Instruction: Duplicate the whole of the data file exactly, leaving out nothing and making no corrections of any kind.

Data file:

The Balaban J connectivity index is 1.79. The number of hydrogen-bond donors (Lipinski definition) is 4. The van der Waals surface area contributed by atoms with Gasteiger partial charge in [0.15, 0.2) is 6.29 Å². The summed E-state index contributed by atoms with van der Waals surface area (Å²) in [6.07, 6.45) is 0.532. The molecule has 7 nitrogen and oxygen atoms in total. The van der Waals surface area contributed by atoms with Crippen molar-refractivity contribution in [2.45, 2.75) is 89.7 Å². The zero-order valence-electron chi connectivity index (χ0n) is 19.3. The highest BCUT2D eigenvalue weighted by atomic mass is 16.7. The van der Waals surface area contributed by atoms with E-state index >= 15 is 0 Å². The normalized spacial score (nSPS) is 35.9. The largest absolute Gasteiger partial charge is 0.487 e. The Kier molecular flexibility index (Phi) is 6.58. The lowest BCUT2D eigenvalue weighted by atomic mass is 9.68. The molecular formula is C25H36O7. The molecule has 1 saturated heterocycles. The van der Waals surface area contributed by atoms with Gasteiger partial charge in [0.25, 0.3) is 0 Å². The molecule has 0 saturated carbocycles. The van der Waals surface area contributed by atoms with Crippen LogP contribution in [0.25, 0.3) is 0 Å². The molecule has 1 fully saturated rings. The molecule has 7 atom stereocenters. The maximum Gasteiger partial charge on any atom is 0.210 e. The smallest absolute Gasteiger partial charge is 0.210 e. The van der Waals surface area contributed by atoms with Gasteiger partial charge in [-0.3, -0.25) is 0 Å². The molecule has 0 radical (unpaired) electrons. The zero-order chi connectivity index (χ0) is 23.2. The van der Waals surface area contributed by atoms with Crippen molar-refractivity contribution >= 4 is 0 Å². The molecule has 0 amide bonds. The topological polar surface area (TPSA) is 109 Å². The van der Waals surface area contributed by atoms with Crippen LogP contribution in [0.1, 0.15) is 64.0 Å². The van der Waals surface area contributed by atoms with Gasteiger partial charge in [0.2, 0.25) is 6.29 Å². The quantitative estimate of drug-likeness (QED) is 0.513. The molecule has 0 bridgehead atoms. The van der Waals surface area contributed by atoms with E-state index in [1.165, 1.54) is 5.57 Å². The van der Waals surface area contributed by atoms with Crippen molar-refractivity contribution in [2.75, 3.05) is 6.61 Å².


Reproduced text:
The Balaban J connectivity index is 1.79. The number of hydrogen-bond donors (Lipinski definition) is 4. The van der Waals surface area contributed by atoms with Gasteiger partial charge in [0.15, 0.2) is 6.29 Å². The summed E-state index contributed by atoms with van der Waals surface area (Å²) in [6.07, 6.45) is 0.532. The molecule has 7 nitrogen and oxygen atoms in total. The van der Waals surface area contributed by atoms with Crippen molar-refractivity contribution in [2.45, 2.75) is 89.7 Å². The zero-order valence-electron chi connectivity index (χ0n) is 19.3. The highest BCUT2D eigenvalue weighted by atomic mass is 16.7. The van der Waals surface area contributed by atoms with E-state index >= 15 is 0 Å². The normalized spacial score (nSPS) is 35.9. The largest absolute Gasteiger partial charge is 0.487 e. The Kier molecular flexibility index (Phi) is 6.58. The lowest BCUT2D eigenvalue weighted by atomic mass is 9.68. The molecular formula is C25H36O7. The molecule has 1 saturated heterocycles. The van der Waals surface area contributed by atoms with Gasteiger partial charge in [0.25, 0.3) is 0 Å². The molecule has 0 saturated carbocycles. The van der Waals surface area contributed by atoms with Crippen LogP contribution in [0.25, 0.3) is 0 Å². The molecule has 1 fully saturated rings. The molecule has 7 atom stereocenters. The maximum Gasteiger partial charge on any atom is 0.210 e. The smallest absolute Gasteiger partial charge is 0.210 e. The van der Waals surface area contributed by atoms with Gasteiger partial charge in [-0.3, -0.25) is 0 Å². The molecule has 0 radical (unpaired) electrons. The zero-order chi connectivity index (χ0) is 23.2. The van der Waals surface area contributed by atoms with Crippen molar-refractivity contribution >= 4 is 0 Å². The molecule has 0 amide bonds. The topological polar surface area (TPSA) is 109 Å². The van der Waals surface area contributed by atoms with Crippen LogP contribution in [0.1, 0.15) is 64.0 Å². The van der Waals surface area contributed by atoms with Gasteiger partial charge in [0.2, 0.25) is 6.29 Å². The quantitative estimate of drug-likeness (QED) is 0.513. The molecule has 0 bridgehead atoms. The van der Waals surface area contributed by atoms with E-state index in [1.165, 1.54) is 5.57 Å². The van der Waals surface area contributed by atoms with Crippen molar-refractivity contribution in [2.75, 3.05) is 6.61 Å².